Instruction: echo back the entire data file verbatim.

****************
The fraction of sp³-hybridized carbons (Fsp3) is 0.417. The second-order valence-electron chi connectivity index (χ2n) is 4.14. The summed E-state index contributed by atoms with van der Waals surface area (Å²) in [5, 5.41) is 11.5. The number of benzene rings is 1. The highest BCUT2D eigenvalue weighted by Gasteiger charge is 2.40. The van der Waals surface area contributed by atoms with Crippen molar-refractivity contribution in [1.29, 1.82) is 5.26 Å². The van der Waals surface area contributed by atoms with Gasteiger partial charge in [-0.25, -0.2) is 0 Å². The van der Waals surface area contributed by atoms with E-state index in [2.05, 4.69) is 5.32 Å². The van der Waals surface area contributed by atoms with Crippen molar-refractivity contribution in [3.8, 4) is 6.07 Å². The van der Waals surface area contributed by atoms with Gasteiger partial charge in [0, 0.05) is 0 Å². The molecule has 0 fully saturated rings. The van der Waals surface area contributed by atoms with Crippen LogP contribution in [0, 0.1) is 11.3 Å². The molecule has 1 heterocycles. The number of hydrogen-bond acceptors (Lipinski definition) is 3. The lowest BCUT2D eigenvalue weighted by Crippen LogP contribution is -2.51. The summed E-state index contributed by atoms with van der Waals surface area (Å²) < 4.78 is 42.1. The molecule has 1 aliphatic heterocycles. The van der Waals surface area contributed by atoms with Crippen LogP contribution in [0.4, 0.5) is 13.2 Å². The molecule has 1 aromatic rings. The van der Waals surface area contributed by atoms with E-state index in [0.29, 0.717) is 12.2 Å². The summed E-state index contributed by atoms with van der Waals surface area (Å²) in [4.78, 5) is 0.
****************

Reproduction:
The fraction of sp³-hybridized carbons (Fsp3) is 0.417. The second-order valence-electron chi connectivity index (χ2n) is 4.14. The summed E-state index contributed by atoms with van der Waals surface area (Å²) in [5, 5.41) is 11.5. The number of benzene rings is 1. The highest BCUT2D eigenvalue weighted by Gasteiger charge is 2.40. The van der Waals surface area contributed by atoms with Crippen molar-refractivity contribution in [1.29, 1.82) is 5.26 Å². The van der Waals surface area contributed by atoms with Gasteiger partial charge in [-0.25, -0.2) is 0 Å². The van der Waals surface area contributed by atoms with E-state index in [2.05, 4.69) is 5.32 Å². The van der Waals surface area contributed by atoms with Crippen molar-refractivity contribution in [3.8, 4) is 6.07 Å². The van der Waals surface area contributed by atoms with Gasteiger partial charge in [0, 0.05) is 0 Å². The molecule has 0 fully saturated rings. The van der Waals surface area contributed by atoms with Crippen LogP contribution in [0, 0.1) is 11.3 Å². The molecule has 1 heterocycles. The number of hydrogen-bond acceptors (Lipinski definition) is 3. The lowest BCUT2D eigenvalue weighted by Crippen LogP contribution is -2.51. The summed E-state index contributed by atoms with van der Waals surface area (Å²) < 4.78 is 42.1. The molecule has 1 aliphatic heterocycles. The van der Waals surface area contributed by atoms with Crippen LogP contribution in [0.4, 0.5) is 13.2 Å². The molecule has 1 aromatic rings. The van der Waals surface area contributed by atoms with E-state index in [0.29, 0.717) is 12.2 Å². The summed E-state index contributed by atoms with van der Waals surface area (Å²) in [4.78, 5) is 0.